The National Green Tribunal Tuesday issued notice to the Centre and the CPCB on a plea seeking quashing of a notification on groundwater extraction on the grounds that its commercial use was adversely affecting the flow of rivers and availability of drinking water in the country.
A bench headed by NGT Chairperson Justice Adarsh Kumar Goel said the Central Ground Water Authority (CGWA) was repeatedly issuing notification liberalising ground water extraction in water scarcity areas in spite of the need for stringent action, contrary to the very purpose for which it was setup.
There was no effective mechanism to check violation by recovery of adequate compensation which was laid down by this tribunal based on expert studies, it said.
We find that the impugned order is statutorily appealable under Section 16 (g) of the NGT Act, 2010. Thus, instead of an application, proper remedy of the appellant is an appeal. We direct conversion of the application to Appeal.
The Registry may accordingly register the matter as Appeal. We are of the view that there are arguable points which are raised in the appeal which will require reconsideration. The appeal is admitted. Issue notice to the Ministry of Jal Shakti, the bench said.
The tribunal also issued notice to the Central Pollution Control Board (CPCB), and said water is a scarce resource on which life is dependent and its extraction has to be duly regulated.
In areas where there is water scarcity, extraction can be allowed on stringent conditions of ensuring recharge, it said.
The appellant may serve notices with complete set of papers and file an affidavit of service within one week. The response may be filed within six weeks, the bench said.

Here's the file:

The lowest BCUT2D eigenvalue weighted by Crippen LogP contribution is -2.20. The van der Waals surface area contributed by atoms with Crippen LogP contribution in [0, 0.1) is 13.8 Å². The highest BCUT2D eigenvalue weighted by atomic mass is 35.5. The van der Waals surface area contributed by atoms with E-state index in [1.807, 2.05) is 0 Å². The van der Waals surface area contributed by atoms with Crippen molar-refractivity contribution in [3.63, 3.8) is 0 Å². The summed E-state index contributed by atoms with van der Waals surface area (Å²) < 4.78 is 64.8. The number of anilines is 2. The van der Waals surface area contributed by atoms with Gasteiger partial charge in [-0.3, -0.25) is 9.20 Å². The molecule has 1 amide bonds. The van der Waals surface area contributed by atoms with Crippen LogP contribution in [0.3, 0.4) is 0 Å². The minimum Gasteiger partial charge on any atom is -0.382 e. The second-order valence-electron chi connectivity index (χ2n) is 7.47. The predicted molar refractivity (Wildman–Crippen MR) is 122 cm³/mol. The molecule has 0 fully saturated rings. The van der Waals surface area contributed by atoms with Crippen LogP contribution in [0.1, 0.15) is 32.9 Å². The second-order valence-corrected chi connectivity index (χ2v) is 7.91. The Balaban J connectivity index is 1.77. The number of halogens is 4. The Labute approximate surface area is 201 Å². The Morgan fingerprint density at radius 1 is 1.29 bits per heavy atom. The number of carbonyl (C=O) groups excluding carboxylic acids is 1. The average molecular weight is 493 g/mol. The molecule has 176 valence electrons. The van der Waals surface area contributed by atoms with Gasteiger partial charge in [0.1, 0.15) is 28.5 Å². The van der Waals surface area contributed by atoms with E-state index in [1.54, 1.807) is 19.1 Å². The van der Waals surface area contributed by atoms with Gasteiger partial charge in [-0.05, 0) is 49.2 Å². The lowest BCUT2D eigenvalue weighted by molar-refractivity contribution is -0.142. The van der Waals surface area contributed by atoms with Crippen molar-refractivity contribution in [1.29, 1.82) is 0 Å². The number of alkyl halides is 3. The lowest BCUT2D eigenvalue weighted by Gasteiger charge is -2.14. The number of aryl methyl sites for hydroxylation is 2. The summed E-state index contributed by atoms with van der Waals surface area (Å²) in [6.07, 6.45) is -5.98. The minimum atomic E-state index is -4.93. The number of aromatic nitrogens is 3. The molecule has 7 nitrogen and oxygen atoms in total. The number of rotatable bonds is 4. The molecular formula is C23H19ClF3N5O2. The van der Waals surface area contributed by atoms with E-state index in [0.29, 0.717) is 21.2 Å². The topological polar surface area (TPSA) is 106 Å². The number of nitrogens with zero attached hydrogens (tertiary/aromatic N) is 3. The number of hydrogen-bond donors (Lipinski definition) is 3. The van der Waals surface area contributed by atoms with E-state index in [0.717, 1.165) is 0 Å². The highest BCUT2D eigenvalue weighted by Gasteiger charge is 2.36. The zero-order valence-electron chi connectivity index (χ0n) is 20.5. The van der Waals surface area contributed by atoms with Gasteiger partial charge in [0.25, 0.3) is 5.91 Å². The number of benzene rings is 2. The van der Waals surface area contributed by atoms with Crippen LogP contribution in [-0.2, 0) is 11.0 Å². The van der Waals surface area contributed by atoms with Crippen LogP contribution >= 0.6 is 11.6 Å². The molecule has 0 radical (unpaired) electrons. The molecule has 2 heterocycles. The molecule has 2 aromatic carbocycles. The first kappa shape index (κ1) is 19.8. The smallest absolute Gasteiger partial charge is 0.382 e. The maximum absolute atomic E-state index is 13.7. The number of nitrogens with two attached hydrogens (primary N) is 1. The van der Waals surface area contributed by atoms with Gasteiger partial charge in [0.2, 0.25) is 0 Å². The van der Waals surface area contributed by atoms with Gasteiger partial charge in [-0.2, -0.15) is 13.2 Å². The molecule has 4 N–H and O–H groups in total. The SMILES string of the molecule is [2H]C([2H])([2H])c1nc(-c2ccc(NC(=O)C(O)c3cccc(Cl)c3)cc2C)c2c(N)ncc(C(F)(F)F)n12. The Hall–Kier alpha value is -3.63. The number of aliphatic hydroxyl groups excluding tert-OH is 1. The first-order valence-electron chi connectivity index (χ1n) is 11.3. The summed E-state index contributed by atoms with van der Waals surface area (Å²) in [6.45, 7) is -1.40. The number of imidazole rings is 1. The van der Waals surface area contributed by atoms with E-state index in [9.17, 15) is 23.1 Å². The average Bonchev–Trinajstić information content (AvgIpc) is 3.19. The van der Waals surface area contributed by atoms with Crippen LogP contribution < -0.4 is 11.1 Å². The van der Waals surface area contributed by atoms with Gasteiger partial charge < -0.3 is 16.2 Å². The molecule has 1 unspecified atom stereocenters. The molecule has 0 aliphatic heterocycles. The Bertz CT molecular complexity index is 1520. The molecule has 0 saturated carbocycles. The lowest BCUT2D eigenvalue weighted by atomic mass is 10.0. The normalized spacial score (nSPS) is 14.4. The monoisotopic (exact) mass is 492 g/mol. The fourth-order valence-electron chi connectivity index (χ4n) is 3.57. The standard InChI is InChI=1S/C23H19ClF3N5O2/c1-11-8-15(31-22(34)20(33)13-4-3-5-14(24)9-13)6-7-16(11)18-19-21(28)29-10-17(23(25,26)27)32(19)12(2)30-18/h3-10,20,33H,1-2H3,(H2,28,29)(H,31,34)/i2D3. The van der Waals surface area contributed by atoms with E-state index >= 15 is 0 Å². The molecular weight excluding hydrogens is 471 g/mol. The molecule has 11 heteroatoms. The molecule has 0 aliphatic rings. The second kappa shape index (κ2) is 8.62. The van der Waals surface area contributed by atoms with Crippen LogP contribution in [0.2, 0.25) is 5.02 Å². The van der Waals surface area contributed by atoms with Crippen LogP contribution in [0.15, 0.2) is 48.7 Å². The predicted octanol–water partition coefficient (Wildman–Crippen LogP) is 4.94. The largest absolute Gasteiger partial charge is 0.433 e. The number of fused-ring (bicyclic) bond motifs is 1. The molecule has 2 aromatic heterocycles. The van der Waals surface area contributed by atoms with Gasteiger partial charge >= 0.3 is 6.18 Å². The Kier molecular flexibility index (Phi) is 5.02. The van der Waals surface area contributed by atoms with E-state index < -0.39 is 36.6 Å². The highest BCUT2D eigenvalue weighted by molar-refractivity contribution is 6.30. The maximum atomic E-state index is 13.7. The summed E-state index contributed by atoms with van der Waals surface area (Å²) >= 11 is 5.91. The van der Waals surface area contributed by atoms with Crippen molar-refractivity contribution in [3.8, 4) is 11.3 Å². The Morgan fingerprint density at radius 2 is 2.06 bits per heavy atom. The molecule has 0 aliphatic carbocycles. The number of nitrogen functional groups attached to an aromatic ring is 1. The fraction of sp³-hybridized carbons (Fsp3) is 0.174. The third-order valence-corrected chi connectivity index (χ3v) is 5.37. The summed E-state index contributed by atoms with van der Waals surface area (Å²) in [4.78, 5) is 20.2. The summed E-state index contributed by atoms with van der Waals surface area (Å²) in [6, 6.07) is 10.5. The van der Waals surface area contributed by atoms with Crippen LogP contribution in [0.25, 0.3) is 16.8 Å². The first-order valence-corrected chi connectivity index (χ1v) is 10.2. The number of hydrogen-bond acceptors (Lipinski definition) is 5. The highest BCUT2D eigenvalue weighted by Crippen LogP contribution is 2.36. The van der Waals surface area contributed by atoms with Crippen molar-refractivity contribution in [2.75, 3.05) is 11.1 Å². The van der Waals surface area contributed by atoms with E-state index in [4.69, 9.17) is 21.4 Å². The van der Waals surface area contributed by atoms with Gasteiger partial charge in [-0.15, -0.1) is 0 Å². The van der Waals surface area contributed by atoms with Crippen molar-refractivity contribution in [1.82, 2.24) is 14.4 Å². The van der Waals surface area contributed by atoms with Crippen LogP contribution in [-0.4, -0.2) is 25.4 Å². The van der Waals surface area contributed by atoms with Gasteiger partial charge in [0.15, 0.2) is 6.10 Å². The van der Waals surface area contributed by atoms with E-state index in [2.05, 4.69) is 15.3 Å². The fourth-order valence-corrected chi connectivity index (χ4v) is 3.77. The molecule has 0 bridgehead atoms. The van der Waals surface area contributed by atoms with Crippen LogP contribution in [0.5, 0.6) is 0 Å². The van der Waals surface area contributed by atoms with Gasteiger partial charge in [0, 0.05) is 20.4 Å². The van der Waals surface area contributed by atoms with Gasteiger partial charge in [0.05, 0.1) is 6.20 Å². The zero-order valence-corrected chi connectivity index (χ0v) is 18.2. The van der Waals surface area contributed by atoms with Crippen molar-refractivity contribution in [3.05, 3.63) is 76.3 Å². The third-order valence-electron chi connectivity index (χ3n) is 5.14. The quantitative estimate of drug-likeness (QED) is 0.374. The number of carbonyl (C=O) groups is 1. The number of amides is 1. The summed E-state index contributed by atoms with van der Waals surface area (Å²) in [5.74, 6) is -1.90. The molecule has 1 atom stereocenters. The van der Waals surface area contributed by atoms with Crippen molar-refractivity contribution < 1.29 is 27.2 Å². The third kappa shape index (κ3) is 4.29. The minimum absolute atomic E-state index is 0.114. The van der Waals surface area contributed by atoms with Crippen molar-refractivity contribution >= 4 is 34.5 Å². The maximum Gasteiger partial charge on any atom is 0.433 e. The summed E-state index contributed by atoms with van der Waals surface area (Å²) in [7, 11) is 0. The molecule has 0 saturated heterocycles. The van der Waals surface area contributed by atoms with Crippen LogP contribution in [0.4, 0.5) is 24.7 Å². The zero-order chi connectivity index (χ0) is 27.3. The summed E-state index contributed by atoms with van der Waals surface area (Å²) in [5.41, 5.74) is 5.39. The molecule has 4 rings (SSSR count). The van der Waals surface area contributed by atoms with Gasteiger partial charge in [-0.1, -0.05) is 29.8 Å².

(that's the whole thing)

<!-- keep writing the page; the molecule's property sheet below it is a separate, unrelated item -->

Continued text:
The tribunal was hearing a plea filed by environmentalist Devi Das Khatri challenging the notification issued by CGWA which issued guidelines to regulate and control the ground water extraction in the country under Section 3 (3) read with Section 5 of the Environment (Protection) Act, 1986.
The plea said that extraction in scarce water areas for commercial purposes was against the principle of ‘Sustainable Development’.
The applicant has pointed out that without any study of carrying capacity, the policy allows concession to Micro and small enterprises drawing ground water less than 10 cubic metre per day as well as for bulk water supply.
There is no uniform policy for monitoring ground water recharge mechanism and to check the depleting ground water levels in the country, the petitioner said.
Extraction for commercial purposes was adversely affecting not only the river flow but also availability of water for drinking purposes, the plea said, adding that no effective regulatory mechanism had been set up.
According to the applicant, the impugned Notification, instead of complying with the directions of the tribunal, is in reverse direction and destructive of concept of ‘Sustainable Development’.